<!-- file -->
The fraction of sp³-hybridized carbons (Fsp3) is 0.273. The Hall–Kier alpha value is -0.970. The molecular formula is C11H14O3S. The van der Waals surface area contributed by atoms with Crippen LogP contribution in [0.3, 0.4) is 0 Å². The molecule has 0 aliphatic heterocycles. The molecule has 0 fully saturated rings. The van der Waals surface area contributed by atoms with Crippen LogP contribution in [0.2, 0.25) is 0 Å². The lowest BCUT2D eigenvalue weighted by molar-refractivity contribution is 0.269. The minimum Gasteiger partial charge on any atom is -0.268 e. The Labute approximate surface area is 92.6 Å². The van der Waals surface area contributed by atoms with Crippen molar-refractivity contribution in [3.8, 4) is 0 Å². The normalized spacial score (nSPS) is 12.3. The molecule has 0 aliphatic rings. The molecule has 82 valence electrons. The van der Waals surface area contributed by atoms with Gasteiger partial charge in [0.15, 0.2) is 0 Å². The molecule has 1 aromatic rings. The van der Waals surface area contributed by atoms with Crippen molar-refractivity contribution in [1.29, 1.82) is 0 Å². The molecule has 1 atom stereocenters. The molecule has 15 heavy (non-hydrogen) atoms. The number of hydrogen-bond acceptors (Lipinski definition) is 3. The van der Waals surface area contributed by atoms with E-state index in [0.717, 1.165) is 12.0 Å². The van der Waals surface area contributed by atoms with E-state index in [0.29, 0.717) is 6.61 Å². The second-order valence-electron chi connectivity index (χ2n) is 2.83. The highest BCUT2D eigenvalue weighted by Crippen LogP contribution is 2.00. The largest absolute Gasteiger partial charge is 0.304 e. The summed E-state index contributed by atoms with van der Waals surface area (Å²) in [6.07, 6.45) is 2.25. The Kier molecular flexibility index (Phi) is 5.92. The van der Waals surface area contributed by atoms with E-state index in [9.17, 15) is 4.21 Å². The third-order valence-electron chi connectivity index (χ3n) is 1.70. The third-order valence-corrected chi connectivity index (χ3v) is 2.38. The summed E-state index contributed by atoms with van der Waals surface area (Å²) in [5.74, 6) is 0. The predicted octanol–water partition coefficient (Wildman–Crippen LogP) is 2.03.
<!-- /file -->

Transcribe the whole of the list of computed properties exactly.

The fraction of sp³-hybridized carbons (Fsp3) is 0.273. The Hall–Kier alpha value is -0.970. The molecular formula is C11H14O3S. The van der Waals surface area contributed by atoms with Crippen LogP contribution in [0.3, 0.4) is 0 Å². The molecule has 0 aliphatic heterocycles. The molecule has 0 fully saturated rings. The van der Waals surface area contributed by atoms with Crippen LogP contribution in [0.2, 0.25) is 0 Å². The lowest BCUT2D eigenvalue weighted by molar-refractivity contribution is 0.269. The minimum Gasteiger partial charge on any atom is -0.268 e. The Labute approximate surface area is 92.6 Å². The van der Waals surface area contributed by atoms with Crippen molar-refractivity contribution in [3.8, 4) is 0 Å². The normalized spacial score (nSPS) is 12.3. The molecule has 0 aliphatic rings. The molecule has 82 valence electrons. The van der Waals surface area contributed by atoms with Gasteiger partial charge in [0.15, 0.2) is 0 Å². The molecule has 1 aromatic rings. The van der Waals surface area contributed by atoms with Crippen molar-refractivity contribution in [1.29, 1.82) is 0 Å². The molecule has 1 atom stereocenters. The molecule has 15 heavy (non-hydrogen) atoms. The number of hydrogen-bond acceptors (Lipinski definition) is 3. The van der Waals surface area contributed by atoms with E-state index in [0.717, 1.165) is 12.0 Å². The van der Waals surface area contributed by atoms with E-state index in [0.29, 0.717) is 6.61 Å². The second-order valence-electron chi connectivity index (χ2n) is 2.83. The highest BCUT2D eigenvalue weighted by Crippen LogP contribution is 2.00. The largest absolute Gasteiger partial charge is 0.304 e. The summed E-state index contributed by atoms with van der Waals surface area (Å²) in [6.07, 6.45) is 2.25. The Kier molecular flexibility index (Phi) is 5.92. The van der Waals surface area contributed by atoms with E-state index in [9.17, 15) is 4.21 Å². The third-order valence-electron chi connectivity index (χ3n) is 1.70. The third-order valence-corrected chi connectivity index (χ3v) is 2.38. The summed E-state index contributed by atoms with van der Waals surface area (Å²) in [5.74, 6) is 0. The predicted octanol–water partition coefficient (Wildman–Crippen LogP) is 2.03.